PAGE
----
**spoiler alert** I confess, I knew little to nothing of medieval Bohemia. On a map, I could have pointed you to the general location of it's whereabo**spoiler alert** I confess, I knew little to nothing of medieval Bohemia. On a map, I could have pointed you to the general location of it's whereabouts, but that's about it. Not only does Chelsea Quinn Yarbro provide us with an interesting story of our beloved Count, she also presents her readers an historical travel log.
In the novel, "An Embarrassment of Riches", King Bela of Hungry, holds the fiefdom of Saint-Germain hostage in order to guaranty that Rakoczy Ferancsi does not make alliances with his enemies. Under orders, the Count is exiled to the Court of Kunigunde of Bohemia, King Bela's granddaughter. Using his skills as a alchemist, he has been instructed to provide jewels to the Queen and her family for their enjoyment. Though his cell is the beautiful Palace Court, it is no home; Saint-German remains very much an outsider and a political prisoner.
In 1269, Bohemia is a wealthy country due to it's natural resources of precious metals. As in most cases when a medieval King finds his coffers full, he looks to build a large military. Konig Otaker is no different and soon his impressive army is on the march; depleting the Palace Court of eligible and entertaining men to distract the ladies of the Queen's household. With looks, manners and wealth, the Count soon has their attention.
In one of her interviews, CQ Yarbro, tells us that the story of Saint-German is not just centered on him, but is also a story about the women in his life. In this novel, our Count's cup runneth over and that attention he attracts comes with great personal peril. There are four women in this story that have a strong impact on his life; three Court ladies that seek a sexual liaison and the Queen herself (who's personal story I find compelling). It would be easy to judge these women, by today's standards, as frivolous, shallow and self-indulgent. And that is true to some extent, but their personality and life were shaped by the upper-class, gilded cage constructed by culture and church. The only one with any real power was the Queen, but even she had to bow to others (the men in her family and church ) in making the important decisions and even deciding her own future. It took a great deal of courage for her to stand up to the Bishop in defending her ladies from examination from the church.
Of the three court ladies Rozsa of Borsod, I find the least sympathetic. She took personal delight in controlling Saint-Germain through the threat of blackmail, first for sexual pleasure and later for financial gain. The Count summed it up well on page 111, "He was aware of her arousal, and her satisfaction, but he knew beyond all question that she did not want to include him in her fulfillment." I did find myself questioning why Saint-Germain continued to take her blood after the first encounter when he found the taste "flat, and he knew it would provide little nourishment, for there had been no real intimacy." As the story unfolds, it finds him worried that their contact would soon reach that magical number of six, when she could become a vampire upon her death. On page 128, he speaks to Hruther (Roger) about his concerns, "..., I have no wish to bring a woman like Roszsa of Borsod into my life, but if she insists ….."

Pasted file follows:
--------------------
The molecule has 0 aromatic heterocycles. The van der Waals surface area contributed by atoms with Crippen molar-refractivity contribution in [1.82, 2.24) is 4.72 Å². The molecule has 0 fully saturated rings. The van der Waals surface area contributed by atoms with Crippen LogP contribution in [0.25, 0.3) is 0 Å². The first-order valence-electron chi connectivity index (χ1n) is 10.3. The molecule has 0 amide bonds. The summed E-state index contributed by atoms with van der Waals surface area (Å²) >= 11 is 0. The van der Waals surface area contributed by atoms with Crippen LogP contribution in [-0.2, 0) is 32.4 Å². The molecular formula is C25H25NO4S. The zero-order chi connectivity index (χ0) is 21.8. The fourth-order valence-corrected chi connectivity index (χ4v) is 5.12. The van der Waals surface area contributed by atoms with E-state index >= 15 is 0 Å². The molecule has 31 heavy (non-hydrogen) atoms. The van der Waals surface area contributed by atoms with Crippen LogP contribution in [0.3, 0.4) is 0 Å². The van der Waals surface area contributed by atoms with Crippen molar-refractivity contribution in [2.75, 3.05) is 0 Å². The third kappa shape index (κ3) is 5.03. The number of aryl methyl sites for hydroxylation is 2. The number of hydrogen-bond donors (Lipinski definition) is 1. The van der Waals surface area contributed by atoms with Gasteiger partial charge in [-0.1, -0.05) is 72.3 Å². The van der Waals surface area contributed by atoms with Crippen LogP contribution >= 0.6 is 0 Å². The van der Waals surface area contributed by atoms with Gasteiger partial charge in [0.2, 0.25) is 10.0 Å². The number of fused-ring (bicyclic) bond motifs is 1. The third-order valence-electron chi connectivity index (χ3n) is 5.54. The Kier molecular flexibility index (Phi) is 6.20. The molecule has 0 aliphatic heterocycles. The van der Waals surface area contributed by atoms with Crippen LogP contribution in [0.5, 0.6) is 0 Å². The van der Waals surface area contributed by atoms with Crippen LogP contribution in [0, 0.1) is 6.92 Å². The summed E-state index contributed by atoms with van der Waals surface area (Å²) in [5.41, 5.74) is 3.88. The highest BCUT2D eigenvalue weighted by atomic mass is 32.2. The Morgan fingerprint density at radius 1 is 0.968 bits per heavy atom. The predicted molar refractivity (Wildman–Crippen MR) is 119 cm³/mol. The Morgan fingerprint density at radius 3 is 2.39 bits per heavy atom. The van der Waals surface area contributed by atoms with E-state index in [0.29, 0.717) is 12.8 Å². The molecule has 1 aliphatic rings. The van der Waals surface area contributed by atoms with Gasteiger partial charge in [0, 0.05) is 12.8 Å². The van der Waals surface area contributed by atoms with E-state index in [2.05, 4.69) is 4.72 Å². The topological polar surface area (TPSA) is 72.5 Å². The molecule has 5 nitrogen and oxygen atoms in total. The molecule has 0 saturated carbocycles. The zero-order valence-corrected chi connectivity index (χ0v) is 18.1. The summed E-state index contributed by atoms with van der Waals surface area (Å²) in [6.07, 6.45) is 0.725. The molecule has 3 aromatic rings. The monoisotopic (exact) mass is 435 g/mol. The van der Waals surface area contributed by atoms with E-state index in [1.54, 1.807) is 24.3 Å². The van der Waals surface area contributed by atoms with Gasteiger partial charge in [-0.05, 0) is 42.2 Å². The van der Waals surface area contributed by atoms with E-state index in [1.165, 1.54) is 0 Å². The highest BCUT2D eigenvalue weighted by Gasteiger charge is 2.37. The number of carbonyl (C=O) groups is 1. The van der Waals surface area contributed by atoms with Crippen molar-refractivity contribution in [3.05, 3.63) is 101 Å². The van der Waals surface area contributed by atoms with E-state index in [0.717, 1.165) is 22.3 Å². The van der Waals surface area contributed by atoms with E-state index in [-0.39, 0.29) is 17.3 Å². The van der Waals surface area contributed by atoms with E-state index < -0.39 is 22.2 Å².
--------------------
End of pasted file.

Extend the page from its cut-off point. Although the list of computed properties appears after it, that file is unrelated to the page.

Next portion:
Imbolya of Hevees, the second lady to seek out the attentions of Saint-Germain, starts as did Rozsa, by using threats in order to force him to become her lover. Yet, she later backs off and merely treats the relationship as a rebellious adventure (before her family arranges a loveless marriage where she fears she will disappear). The Count is trouble by his attraction for Imbolya and tends to make excuses for her behavior, blaming it on youth. Personally, I believe he was too kind because both she and Rozsa admit that the worst that could happen to them, if discovered, is their being forced into a nunnery. But death would be a certainty for, Saint-Germain. Her lack of concern for the Count's well being was alarming. On page 182, Imbolya tells Saint-Germain, "See?" she persisted. "that's why I want you. You think of me before you think of yourself ."
The last of the three ladies is Iliska of Szousa. I'm not sure of her age, but guess around fifteen because her family were looking for a suitable husband for her. In many ways she reminds me of Jenfra, as a child, in the book "Blood Rose". Iliska is strong willed to the point of being obnoxious and no amount of discouragement from Saint-Germain seems to stop her from a head long pursuit of him. Her brother takes matters into his own hands and hires assassins to kill the Count. Fortunately, drowning a non-breathing vampire is not easy.
In this story I found the Count to be more affable then in recent memory. It warmed me to read of his insecurities about what to wear and how to entertain a female visitor. After three thousand years of being undead he still has much of the same vulnerabilities as we do. It makes him more human and I like that in an all-but-immortal hero.
Best quote: Roger, " You've been dangerous to know for the twelve hundred years I have know you." page 128
And of course: Rakoczy, "I do not drink wine". Page 50
I thoroughly enjoyed this book. The author knows his history, so along with a good plot and character development, the reader gets an interesting glimI thoroughly enjoyed this book. The author knows his history, so along with a good plot and character development, the reader gets an interesting glimpse into the life and culture of the English during Henry VIII.
I didn't give it a five star because I figured out before the ending just who the murder was, even so ... there was enough twists and turns that it kept my interest to the end.
**spoiler alert** I love this series and was sad to see it end. I was thrilled when the author decided to add a prequel, letting the reader learn more**spoiler alert** I love this series and was sad to see it end. I was thrilled when the author decided to add a prequel, letting the reader learn more about the history and background of Sir John de Wolfe. This book does indeed fill in the blanks and answers a number of questions on how he ended up being the King's Coroner.
The one drawback for me was the first half of the story, which describes the return journey from the Holy Land in the company of Richard the Lionheart, King of England. I found this part of the book confusing at times. It might have helped if the author had included a map, because countries, boarders and names have changed since 1192. I did end up looking up several maps on google, which helped a great deal. King Richard, in order to escape his enemies (which included most of the major kings of Europe), took a very indirect route to get home. This dodging about failed, and he was still captured.
The book is well written and I enjoyed revisiting some of my favorite characters, which have been sadly missed. ...more